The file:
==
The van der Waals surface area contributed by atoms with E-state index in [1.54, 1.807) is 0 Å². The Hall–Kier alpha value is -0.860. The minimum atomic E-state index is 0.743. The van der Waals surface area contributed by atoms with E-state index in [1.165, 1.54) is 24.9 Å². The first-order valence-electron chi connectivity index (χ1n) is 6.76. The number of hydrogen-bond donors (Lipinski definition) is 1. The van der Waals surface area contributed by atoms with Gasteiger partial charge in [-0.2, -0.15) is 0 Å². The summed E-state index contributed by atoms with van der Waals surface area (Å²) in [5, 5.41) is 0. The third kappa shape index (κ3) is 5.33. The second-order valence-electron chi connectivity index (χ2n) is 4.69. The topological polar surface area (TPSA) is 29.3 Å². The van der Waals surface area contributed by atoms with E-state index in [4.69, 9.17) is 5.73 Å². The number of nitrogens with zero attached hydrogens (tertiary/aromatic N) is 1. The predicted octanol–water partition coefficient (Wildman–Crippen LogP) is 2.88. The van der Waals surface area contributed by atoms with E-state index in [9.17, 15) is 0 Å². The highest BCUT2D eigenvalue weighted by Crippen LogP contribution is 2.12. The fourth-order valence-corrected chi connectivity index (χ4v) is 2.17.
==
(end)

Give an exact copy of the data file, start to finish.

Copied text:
The van der Waals surface area contributed by atoms with E-state index in [1.54, 1.807) is 0 Å². The Hall–Kier alpha value is -0.860. The minimum atomic E-state index is 0.743. The van der Waals surface area contributed by atoms with E-state index in [1.165, 1.54) is 24.9 Å². The first-order valence-electron chi connectivity index (χ1n) is 6.76. The number of hydrogen-bond donors (Lipinski definition) is 1. The van der Waals surface area contributed by atoms with Gasteiger partial charge in [-0.2, -0.15) is 0 Å². The summed E-state index contributed by atoms with van der Waals surface area (Å²) in [5, 5.41) is 0. The third kappa shape index (κ3) is 5.33. The second-order valence-electron chi connectivity index (χ2n) is 4.69. The topological polar surface area (TPSA) is 29.3 Å². The van der Waals surface area contributed by atoms with E-state index in [4.69, 9.17) is 5.73 Å². The number of nitrogens with zero attached hydrogens (tertiary/aromatic N) is 1. The predicted octanol–water partition coefficient (Wildman–Crippen LogP) is 2.88. The van der Waals surface area contributed by atoms with E-state index in [9.17, 15) is 0 Å². The highest BCUT2D eigenvalue weighted by Crippen LogP contribution is 2.12. The fourth-order valence-corrected chi connectivity index (χ4v) is 2.17.